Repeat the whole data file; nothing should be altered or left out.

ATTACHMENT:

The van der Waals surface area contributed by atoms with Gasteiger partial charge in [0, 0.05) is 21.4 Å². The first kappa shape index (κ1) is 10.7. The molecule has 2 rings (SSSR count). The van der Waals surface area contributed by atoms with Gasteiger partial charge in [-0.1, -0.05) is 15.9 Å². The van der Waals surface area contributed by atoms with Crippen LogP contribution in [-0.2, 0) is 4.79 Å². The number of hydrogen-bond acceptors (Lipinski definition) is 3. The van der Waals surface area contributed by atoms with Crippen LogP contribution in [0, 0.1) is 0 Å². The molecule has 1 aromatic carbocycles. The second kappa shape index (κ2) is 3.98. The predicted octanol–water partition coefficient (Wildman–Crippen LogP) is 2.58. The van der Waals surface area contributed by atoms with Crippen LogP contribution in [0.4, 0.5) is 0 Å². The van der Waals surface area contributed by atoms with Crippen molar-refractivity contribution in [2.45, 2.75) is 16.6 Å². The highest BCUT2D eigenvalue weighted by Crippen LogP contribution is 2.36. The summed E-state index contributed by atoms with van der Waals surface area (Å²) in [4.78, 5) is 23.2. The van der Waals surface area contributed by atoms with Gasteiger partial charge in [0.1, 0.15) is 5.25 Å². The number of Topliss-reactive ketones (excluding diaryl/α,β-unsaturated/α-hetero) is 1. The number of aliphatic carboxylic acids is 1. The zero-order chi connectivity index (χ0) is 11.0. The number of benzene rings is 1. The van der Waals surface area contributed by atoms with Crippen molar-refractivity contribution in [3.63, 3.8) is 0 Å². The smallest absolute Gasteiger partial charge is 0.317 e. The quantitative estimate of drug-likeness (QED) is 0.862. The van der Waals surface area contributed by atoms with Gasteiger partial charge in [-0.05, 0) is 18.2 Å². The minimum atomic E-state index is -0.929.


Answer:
The van der Waals surface area contributed by atoms with Gasteiger partial charge in [0, 0.05) is 21.4 Å². The first kappa shape index (κ1) is 10.7. The molecule has 2 rings (SSSR count). The van der Waals surface area contributed by atoms with Gasteiger partial charge in [-0.1, -0.05) is 15.9 Å². The van der Waals surface area contributed by atoms with Crippen LogP contribution in [-0.2, 0) is 4.79 Å². The number of hydrogen-bond acceptors (Lipinski definition) is 3. The van der Waals surface area contributed by atoms with Crippen LogP contribution in [0, 0.1) is 0 Å². The molecule has 1 aromatic carbocycles. The second kappa shape index (κ2) is 3.98. The predicted octanol–water partition coefficient (Wildman–Crippen LogP) is 2.58. The van der Waals surface area contributed by atoms with Crippen LogP contribution in [0.4, 0.5) is 0 Å². The van der Waals surface area contributed by atoms with Crippen molar-refractivity contribution in [2.45, 2.75) is 16.6 Å². The highest BCUT2D eigenvalue weighted by Crippen LogP contribution is 2.36. The summed E-state index contributed by atoms with van der Waals surface area (Å²) in [4.78, 5) is 23.2. The van der Waals surface area contributed by atoms with Gasteiger partial charge in [0.1, 0.15) is 5.25 Å². The number of Topliss-reactive ketones (excluding diaryl/α,β-unsaturated/α-hetero) is 1. The number of aliphatic carboxylic acids is 1. The zero-order chi connectivity index (χ0) is 11.0. The number of benzene rings is 1. The van der Waals surface area contributed by atoms with Crippen molar-refractivity contribution in [3.63, 3.8) is 0 Å². The smallest absolute Gasteiger partial charge is 0.317 e. The quantitative estimate of drug-likeness (QED) is 0.862. The van der Waals surface area contributed by atoms with Gasteiger partial charge in [-0.05, 0) is 18.2 Å². The minimum atomic E-state index is -0.929.